They also point to ballot exhaustion. If six people are running for a seat, not all voters will have the time to research all six. Instead, they may pick their top two or three, but if none of those candidates make it through to the final round, the voter won’t have had a say in the final election results. This could ultimately disenfranchise voters with the least amount of time to devote to local elections — disproportionately poor and working-class people.

And in addition to the administrative headaches (the current software used by most Washington counties is not equipped to handle ranked-choice ballots), there’s the ideological hurdle. Is the bedrock of a republic not the simple idea that one person equals one vote?

That proved a sticking point for some of the seven members of the Community Task Force on Council Representation. One member, Glen Yung, said he objected to the idea of manipulating elections.

“I am saddened by the fact that we have to manipulate the system, so that these people will vote for their people,” Yung said. “It’s just sad to me that we’re in a situation where we’re thinking about voting for different people based on color and race.”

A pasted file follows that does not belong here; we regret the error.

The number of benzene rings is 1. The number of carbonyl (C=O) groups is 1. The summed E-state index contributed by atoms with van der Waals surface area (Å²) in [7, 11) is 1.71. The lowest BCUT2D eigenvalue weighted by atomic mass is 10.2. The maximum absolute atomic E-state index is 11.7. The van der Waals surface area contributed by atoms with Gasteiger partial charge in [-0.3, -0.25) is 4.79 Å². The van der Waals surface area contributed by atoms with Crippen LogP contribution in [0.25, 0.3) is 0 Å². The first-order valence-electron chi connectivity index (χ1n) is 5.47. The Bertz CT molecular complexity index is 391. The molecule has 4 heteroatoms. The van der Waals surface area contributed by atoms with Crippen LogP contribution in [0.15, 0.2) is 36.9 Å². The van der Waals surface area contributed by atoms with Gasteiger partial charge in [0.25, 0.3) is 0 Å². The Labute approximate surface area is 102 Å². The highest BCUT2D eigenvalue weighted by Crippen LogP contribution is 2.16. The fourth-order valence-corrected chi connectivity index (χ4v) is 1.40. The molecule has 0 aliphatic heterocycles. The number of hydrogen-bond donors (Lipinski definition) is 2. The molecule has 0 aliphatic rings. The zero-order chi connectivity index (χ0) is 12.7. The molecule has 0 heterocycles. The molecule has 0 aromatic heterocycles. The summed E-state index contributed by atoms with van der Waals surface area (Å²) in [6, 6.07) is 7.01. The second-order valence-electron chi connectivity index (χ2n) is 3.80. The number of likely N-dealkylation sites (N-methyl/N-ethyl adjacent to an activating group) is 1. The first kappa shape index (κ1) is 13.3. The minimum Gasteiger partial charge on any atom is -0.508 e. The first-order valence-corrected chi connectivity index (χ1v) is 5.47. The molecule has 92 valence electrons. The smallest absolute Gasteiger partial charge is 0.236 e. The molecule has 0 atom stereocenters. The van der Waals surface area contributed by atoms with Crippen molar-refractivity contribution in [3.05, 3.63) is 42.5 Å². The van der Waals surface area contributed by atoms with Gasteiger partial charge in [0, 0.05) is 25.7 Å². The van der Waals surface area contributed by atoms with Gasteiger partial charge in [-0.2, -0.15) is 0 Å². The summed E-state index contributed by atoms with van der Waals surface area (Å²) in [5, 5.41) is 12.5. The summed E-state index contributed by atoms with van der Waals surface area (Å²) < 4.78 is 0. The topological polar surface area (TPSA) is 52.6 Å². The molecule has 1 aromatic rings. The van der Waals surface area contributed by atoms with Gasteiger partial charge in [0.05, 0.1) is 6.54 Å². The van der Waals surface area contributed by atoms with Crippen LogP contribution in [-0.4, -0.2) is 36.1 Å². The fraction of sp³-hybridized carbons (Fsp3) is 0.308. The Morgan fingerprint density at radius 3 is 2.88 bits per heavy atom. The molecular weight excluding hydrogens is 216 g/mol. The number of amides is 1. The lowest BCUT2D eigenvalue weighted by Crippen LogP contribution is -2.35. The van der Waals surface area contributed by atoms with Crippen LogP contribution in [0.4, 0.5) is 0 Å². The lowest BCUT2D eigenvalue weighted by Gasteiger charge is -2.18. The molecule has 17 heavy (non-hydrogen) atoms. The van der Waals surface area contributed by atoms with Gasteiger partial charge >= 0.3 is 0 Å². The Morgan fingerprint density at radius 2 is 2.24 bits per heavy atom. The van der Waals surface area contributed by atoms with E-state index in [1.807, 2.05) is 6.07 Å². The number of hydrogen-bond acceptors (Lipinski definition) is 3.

A fellow member, former city council candidate Diana Perez, said it might be a good thing for the city to consider ouside-the-box options to tackle such a layered issue like lack of diversity. Another option on the table is electoral districts, a prospect that may make running for citywide office more accessible to people who face more restrictions on their money and time.

“You were uncomfortable. That’s a start,” Perez said, addressing Yung.

“The truth is, we don’t have equal opportunities for people of various backgrounds to run for city council. So what are we going to do as a task force to peel that onion?”